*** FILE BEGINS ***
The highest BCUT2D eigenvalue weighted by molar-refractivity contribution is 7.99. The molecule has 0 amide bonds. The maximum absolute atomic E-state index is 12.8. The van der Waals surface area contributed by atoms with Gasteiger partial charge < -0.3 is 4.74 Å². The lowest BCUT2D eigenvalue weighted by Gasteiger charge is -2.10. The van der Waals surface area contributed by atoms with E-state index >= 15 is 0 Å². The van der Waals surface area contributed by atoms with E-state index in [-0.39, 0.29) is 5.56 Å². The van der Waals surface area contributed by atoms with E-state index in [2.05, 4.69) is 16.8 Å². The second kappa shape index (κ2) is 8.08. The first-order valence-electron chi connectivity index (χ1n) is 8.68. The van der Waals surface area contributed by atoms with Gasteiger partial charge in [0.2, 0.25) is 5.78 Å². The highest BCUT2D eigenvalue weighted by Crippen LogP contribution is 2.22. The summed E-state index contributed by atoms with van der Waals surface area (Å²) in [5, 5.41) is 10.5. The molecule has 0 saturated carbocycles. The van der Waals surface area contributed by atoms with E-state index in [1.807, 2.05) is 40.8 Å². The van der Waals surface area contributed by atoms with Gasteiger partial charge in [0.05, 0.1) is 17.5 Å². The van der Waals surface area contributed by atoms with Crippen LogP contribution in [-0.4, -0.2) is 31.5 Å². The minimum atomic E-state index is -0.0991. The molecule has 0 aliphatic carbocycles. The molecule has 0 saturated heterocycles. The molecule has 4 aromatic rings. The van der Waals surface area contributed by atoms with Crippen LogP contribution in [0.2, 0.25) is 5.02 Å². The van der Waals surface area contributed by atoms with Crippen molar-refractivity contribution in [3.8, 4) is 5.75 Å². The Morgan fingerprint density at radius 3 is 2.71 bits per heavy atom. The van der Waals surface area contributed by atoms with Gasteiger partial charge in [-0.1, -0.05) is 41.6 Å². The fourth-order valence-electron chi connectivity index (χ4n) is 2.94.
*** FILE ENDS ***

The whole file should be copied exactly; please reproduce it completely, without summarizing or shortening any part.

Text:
The highest BCUT2D eigenvalue weighted by molar-refractivity contribution is 7.99. The molecule has 0 amide bonds. The maximum absolute atomic E-state index is 12.8. The van der Waals surface area contributed by atoms with Gasteiger partial charge < -0.3 is 4.74 Å². The lowest BCUT2D eigenvalue weighted by Gasteiger charge is -2.10. The van der Waals surface area contributed by atoms with E-state index >= 15 is 0 Å². The van der Waals surface area contributed by atoms with E-state index in [-0.39, 0.29) is 5.56 Å². The van der Waals surface area contributed by atoms with E-state index in [2.05, 4.69) is 16.8 Å². The second kappa shape index (κ2) is 8.08. The first-order valence-electron chi connectivity index (χ1n) is 8.68. The van der Waals surface area contributed by atoms with Gasteiger partial charge in [0.2, 0.25) is 5.78 Å². The highest BCUT2D eigenvalue weighted by Crippen LogP contribution is 2.22. The summed E-state index contributed by atoms with van der Waals surface area (Å²) in [5, 5.41) is 10.5. The molecule has 0 saturated carbocycles. The van der Waals surface area contributed by atoms with E-state index in [1.807, 2.05) is 40.8 Å². The van der Waals surface area contributed by atoms with Gasteiger partial charge in [0.05, 0.1) is 17.5 Å². The van der Waals surface area contributed by atoms with Crippen LogP contribution in [-0.4, -0.2) is 31.5 Å². The minimum atomic E-state index is -0.0991. The molecule has 0 aliphatic carbocycles. The molecule has 0 saturated heterocycles. The molecule has 4 aromatic rings. The van der Waals surface area contributed by atoms with Crippen LogP contribution in [0.2, 0.25) is 5.02 Å². The van der Waals surface area contributed by atoms with Crippen molar-refractivity contribution in [3.8, 4) is 5.75 Å². The Morgan fingerprint density at radius 3 is 2.71 bits per heavy atom. The van der Waals surface area contributed by atoms with Gasteiger partial charge in [-0.1, -0.05) is 41.6 Å². The fourth-order valence-electron chi connectivity index (χ4n) is 2.94.